How to calm down when you’re stressed and anxious

How to calm down when you're stressed and anxious

Effective techniques that will help you to calm yourself down

Working under pressure, paying bills and mortgage, no time for yourself are few things that make us stressed and anxious.

But to keep our health and well being we need to learn how to calm down our nerves and stay positive in every situation.

Staying calm in a crisis or every stressful situation is crucial because the actions we take in those moments can affect our future life. We must have a clear mind and positive emotion.

Depression, exhaustion, and stress are bad company in moments when you have to make effective and intelligent action.

When you are positive and relaxed the possibility that you will find a good solution to a problem increases significantly.

In dangerous situations, your body activates a defense system that helps you to escape. Thanks to this mechanism humans can avoid the dangers of the natural world, but this mechanism also activates and respond to other threats too.

This alarm system is activated in every situation when you feel that you are in danger, whether it is real or not.

Your body immediately turns on stress mechanisms and they are preparing you for fight or flight. If you feel threatened in any way, no matter it is real or not you will feel symptoms like sweating, irritability, heart palpitations, and anxiety.

Don’t worry this is a natural mechanism that will help you to deal with every danger, but it is important to manage your stress properly so that it doesn’t become chronic. We know that chronic stress leads to many health issues.

To be able to think clearly, to not overreact, make the right decisions we will share with you 10 strategies and habits that will help you to calm down and keep moving forward.

How to calm down when you are stressed and anxious

1. Control your breath

According to Scot Dehorty LCSW-C of Delphi Behavioral Health, breathing is the number one and also the most effective technique for reducing anxiety and anger quickly.

Whenever you are anxious or angry you tend to take quick, shallow breaths. This can make you feel dizzy, light-headed.

It can interfere with our judgment. If you notice that you are hyperventilating (quick and shallow breaths) try inhaling a deep breath through your nose, holding it a second and release it from your mouth. Repeat this exercise until you feel calmer.

There are many other breathing techniques that you can use to calm down and release stress. It is good to know that only with breathing you can release stress and it takes only a few minutes to be relaxed and calm again.

2. Drop your shoulders

If you are tensed your posture will suffer too. Sit up tall, take a deep breath and drop your shoulders.

To do this, you can focus on bringing your shoulder blades together and then down. This pulls your shoulders down. Take a few deep breaths. You can do this several times a day.

3. Get some fresh air

If you are in a hot and stuffy room and feeling tense, this could trigger a panic attack.

The first thing you should do is to leave the environment and go outside – it is enough just a few minutes. The fresh air will help you to calm down and also interrupt your anxious or angry thoughts.

4. Music

This is simple, the next time when you feel angry or stressed just put your headphones and turn on your favorite music. Listening to music have a very calming effect on your body and mind.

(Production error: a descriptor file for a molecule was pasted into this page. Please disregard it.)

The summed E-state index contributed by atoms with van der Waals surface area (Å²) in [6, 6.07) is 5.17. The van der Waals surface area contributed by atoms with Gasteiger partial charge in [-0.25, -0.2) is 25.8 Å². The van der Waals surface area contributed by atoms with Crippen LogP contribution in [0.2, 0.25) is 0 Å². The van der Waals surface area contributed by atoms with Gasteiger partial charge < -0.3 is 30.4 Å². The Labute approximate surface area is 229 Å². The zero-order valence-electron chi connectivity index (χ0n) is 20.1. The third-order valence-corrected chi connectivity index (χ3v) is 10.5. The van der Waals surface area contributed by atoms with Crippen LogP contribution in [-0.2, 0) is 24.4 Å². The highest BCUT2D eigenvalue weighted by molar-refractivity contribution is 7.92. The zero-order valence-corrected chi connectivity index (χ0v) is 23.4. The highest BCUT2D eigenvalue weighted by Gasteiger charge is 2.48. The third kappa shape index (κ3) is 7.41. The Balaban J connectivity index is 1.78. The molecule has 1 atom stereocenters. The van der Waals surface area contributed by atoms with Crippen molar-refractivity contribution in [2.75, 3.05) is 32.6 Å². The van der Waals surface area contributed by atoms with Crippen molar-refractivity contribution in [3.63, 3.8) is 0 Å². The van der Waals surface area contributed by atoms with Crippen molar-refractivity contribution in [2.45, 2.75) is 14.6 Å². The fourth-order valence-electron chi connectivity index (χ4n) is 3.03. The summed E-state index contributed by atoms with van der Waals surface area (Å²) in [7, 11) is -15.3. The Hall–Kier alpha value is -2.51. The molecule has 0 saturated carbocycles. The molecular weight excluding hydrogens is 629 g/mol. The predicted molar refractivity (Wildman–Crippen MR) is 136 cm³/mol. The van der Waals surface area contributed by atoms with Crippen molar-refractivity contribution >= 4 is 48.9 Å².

5. Count to 10

When your problems are coming from everywhere one by another, take a break and look at the situation with a fresh pair of eyes.

It only takes two seconds to count to 10, which will give you the needed distance for a new perspective.

6. Focus on one thing at a time

Multi-tasking for some people is good but for many of us, it leads to chaos. It is better to choose one task, see it through, and then head on to the next task.

7. Challenge your thoughts

If you have irrational thoughts that don’t make any sense can be a good reason for you to be angry or anxious. You can name these thoughts the “ worst-case scenario “. This so-called “ what if ” cycle can sabotage many things of your life.

When these thoughts start in your mind, stop and ask yourself these questions:

  • Is this likely to happen?
  • Is this a rational thought?
  • Has this ever happened to me before?
  • What’s the worst that can happen? Can I handle that?

After you go through the questions, it’s time to reframe your thinking. Instead of “I can’t walk across that bridge. What if there’s an earthquake, and it falls into the water?” tell yourself: “There are people that walk across that bridge every day, and it has never fallen into the water.”

8. Visualize yourself calm

Create a mental picture of what it looks like to stay calm. To do this use one of the breathing techniques mentioned above, or take a few deep breaths, close your eyes and picture yourself calm.

See your body relaxed, and imagine yourself working through a stressful or anxiety-causing situation by staying calm and focused.

9. Take some time for yourself in nature

Spend some time in nature to recharge yourself.

You can do this by walking in the nearest park or whatever green place with trees and grass near you. It will help you to recharge and calm down.

10. Fuel your body

If you are not properly hydrated or you are hungry, these techniques mentioned above won’t help you. That’s why it is important to slow down and get something to eat-even a small snack will help.

The importance of a clear mind and why you need to calm down

In high-pressured or stressed situations many people respond poorly. They become anxious, nervous which harms their well-being. A clear mind can make a difference between the right choice and mistake.